Removing monuments is not rewriting history
It’s easy for a casual observer to dismiss Confederate statues as much ado about nothing. But it’s not nothing.
Do the Germans erect statues of Rommel, Goering, Hitler? Why not? How will the German people ever know their own history without erecting statues celebrating Hitler? Somehow they manage.
It’s worth considering that these statues were not erected closely after the Civil War. No, most were erected by KKK and Jim Crow white supremacist organizations during the lynching years of the 1920s and the anti-civil rights backlash years of the 1950s and 1960s. They were erected specifically as a statement about the “good old days,” and that statement was in no small part directed to the oppressed: “Know your place.”
It also bears acknowledgement that not all Southerners were white. The population of Mississippi was 55 percent slave, 45 percent free in 1860. South Carolina was 57 percent slave, 43 percent free; Florida, 44 percent slave; Georgia, 44 percent slave; Alabama, 45 percent slave; Louisiana, 47 percent slave. Nearly half of the population of the South was enslaved.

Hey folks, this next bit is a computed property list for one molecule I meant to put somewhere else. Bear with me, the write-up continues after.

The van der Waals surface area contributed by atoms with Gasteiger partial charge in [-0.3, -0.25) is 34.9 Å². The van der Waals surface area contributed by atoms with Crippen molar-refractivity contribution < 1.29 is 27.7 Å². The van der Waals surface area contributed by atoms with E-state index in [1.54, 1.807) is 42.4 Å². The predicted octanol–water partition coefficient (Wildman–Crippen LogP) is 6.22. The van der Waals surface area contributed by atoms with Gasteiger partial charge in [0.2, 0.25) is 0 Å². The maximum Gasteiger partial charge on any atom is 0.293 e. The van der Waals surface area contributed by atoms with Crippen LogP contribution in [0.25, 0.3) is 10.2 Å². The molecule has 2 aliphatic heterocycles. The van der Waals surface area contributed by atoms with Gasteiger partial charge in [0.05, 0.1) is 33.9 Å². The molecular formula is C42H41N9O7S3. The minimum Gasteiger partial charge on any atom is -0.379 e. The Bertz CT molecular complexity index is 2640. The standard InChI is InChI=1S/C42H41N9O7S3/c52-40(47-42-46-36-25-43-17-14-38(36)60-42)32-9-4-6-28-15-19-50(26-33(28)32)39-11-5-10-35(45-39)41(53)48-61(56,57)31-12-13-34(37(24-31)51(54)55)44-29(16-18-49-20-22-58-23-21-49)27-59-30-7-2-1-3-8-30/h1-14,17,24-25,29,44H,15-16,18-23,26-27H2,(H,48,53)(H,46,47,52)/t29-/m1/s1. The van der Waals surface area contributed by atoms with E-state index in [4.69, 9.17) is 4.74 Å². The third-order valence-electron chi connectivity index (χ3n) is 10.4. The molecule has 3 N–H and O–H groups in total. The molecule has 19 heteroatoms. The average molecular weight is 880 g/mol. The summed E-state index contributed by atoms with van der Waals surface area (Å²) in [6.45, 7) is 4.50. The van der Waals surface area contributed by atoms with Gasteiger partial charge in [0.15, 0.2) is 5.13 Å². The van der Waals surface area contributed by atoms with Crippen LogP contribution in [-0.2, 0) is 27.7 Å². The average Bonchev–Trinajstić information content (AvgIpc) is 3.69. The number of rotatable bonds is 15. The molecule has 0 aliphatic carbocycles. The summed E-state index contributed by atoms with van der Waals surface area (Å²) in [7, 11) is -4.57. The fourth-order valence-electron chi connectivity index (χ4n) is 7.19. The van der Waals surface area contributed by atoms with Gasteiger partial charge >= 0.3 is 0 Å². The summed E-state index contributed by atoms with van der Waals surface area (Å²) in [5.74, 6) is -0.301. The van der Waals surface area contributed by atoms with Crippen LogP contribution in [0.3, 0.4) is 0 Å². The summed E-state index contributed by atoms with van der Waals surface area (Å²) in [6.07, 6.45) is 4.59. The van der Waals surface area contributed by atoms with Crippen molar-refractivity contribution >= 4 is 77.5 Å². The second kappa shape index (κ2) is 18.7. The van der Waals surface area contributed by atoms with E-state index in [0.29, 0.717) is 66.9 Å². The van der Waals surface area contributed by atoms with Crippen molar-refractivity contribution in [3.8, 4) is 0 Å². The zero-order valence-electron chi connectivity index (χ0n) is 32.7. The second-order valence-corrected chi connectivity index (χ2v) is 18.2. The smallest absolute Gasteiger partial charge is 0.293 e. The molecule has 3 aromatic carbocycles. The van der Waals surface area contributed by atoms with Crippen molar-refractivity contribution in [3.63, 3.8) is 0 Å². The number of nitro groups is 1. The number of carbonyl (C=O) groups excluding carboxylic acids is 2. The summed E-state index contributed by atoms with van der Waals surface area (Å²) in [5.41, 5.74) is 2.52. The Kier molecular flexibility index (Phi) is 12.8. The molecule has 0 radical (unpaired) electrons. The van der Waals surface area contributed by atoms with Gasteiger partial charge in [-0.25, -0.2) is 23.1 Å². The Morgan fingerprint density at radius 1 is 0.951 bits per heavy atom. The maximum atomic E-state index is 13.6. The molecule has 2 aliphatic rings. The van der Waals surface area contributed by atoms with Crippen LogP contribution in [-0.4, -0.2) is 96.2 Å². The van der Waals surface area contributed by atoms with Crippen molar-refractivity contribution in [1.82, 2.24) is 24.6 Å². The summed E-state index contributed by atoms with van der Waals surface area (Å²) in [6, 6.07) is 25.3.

If “history” is the reason for those statues, then why don’t we find abundant statues throughout the South celebrating the struggle of the slaves and their descendants? Because that’s not the tenor of history white Southerners care to face, that’s why.
If you were descended from those who were enslaved, instead of hailing from the skin complexion of the enslavers, then it would rankle you, too, every time you went to the courthouse, to see symbols of oppression and enslavement flaunted as your proud “heritage,” particularly given Jim Crow’s history.
Those “heroes” were traitors who rebelled against this nation in order to preserve slavery. That is not to be elevated to idol worship in the public square.
As the great Southern writer William Faulkner observed: “The past is never dead. It’s not even past.”
Robert F. Biniszkiewicz